The Pacific oyster, Japanese oyster, or Miyagi oyster, previously and currently also known as Crassostrea gigas, is an oyster native to the Pacific coast of Asia. It has become an introduced species in North America, Australia, Europe, and New Zealand. The majority of the pacific oysters we grow are Triploids.
What makes them unique? Triploid oysters have three sets of chromosomes and offer two important advantages in their lifecycle. Because they’re sterile (due to their uneven chromosome number), they don’t expend energy reproducing during the summer months or lose body weight once they’ve spawned out. They remain firm and plump and grow to market size much faster than a diploid oyster.
Oysters begin their life as microscopic free-swimming larvae where they are carefully nurtured in heated seawater and fed specially grown algae. A single oyster can produce 20 to 30 million eggs, but, as the progeny grow, this number is greatly reduced by frequent screening so that only the fastest and most robust oyster seed comes through.
Once the oyster seeds are about 2 mm, they are moved to our nursery site near Bantham in the estuary of the River Avon.
The oyster seeds are placed in grow-out bags on racks. Tumbled by the tide in their protected baskets – the constant tidal energy produces a deeper cup and denser shell.
Throughout the grow-out stage, we regularly pull, clean and grade the oysters. This promotes growth and ensures a deep cup and beautiful shell.
Once the oysters have reached market size (around 3 inches) they are moved to our waters at Porlock Bay in the Bristol Channel where they are finished in oyster grow-out bags on racks.
The Bristol Channel has the second highest tidal range in the world at between 12 and 14 metres and associated fast-flowing strong tidal currents means harvesting in Porlock Bay can only take place at very low tides as the ancient Oyster Perches or Weirs off the beach where our oysters racks are located, are only uncovered at very low tides. Our ability to harvest is also hampered by frequent winter storm surges and wind-driven currents - a cool paradise for oysters perhaps but it can be a very inhospitable environment to work in!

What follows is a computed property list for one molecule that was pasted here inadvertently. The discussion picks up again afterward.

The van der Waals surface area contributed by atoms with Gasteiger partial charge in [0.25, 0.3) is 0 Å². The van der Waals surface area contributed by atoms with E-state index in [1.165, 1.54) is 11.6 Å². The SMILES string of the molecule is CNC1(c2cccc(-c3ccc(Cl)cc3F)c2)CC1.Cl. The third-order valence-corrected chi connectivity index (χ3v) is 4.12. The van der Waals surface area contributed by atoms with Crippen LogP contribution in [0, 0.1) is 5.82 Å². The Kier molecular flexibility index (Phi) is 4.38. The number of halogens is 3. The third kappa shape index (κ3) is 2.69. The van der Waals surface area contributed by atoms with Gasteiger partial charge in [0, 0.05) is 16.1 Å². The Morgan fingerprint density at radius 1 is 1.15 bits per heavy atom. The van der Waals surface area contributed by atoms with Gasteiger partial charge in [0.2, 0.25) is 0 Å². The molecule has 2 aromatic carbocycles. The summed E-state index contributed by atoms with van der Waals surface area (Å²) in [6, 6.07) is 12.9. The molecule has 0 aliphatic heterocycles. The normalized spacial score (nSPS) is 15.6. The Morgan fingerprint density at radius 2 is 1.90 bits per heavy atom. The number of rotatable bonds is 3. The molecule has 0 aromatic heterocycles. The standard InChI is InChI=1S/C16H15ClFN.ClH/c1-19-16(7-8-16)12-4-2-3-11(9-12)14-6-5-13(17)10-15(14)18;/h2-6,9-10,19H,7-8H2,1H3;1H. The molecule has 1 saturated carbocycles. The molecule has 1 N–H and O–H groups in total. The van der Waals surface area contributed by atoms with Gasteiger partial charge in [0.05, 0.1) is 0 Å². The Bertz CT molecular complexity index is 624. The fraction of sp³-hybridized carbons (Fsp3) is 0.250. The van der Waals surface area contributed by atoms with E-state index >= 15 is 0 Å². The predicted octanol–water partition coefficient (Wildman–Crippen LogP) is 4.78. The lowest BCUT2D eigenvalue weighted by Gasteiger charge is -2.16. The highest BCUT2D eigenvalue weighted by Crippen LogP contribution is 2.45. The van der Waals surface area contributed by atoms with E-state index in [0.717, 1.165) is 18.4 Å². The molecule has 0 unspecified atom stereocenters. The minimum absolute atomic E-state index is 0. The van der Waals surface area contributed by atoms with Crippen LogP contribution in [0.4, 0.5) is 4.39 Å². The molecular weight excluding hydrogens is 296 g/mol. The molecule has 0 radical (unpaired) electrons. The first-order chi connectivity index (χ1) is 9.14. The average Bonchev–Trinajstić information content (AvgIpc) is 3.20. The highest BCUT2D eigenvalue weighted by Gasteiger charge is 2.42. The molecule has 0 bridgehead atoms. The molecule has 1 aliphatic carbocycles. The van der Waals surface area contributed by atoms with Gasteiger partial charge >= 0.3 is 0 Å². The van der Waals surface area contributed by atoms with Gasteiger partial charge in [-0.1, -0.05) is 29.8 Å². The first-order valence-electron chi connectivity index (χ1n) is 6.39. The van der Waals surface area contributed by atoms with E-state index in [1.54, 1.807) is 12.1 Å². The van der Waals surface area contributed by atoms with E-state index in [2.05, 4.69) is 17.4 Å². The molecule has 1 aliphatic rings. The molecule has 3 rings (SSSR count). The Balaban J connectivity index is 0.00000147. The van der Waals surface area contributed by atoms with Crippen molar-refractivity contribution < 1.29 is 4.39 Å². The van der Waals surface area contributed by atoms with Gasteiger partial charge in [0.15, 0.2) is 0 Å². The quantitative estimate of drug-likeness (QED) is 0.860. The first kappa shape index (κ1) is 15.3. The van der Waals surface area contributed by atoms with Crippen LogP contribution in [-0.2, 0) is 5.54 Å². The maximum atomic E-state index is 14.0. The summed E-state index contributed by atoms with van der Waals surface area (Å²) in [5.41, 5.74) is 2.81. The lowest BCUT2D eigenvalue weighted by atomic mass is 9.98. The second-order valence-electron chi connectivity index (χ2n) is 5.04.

Once harvested the oysters are thoroughly cleaned with fresh water to remove sedimentary deposits from the outer shell before being loaded into tanks of clean seawater in our depuration unit for purification. This process maximizes the natural filtering activity which results in expulsion of intestinal contents and any microbial matter and purges them of any sand or grit contained within the shells. To avoid overcrowding shells are distributed evenly in trays and stacked within the tanks to allow a free and even flow of water through an integrated UV sterilizer system for effective purification. We observe the standard purification cycle time of 42 hours during which the shells are left fully immersed and undisturbed.
The water is maintained to a minimum temperature of 8°C in winter (any lower and oysters cease to filter) and 16 °C in Summer (any higher and they risk spawning) and salinity is maintained between 27-30 ppt reflecting the natural salinity of Porlock Bay.
After purification the Oysters are removed from the tanks and gently washed with clean, free running potable water prior to being packed in our beautifully over printed specialist shellfish boxes each containing up to 50 shells and a dated health/ID label before being dispatched for next day distribution to our clients throughout England and Wales.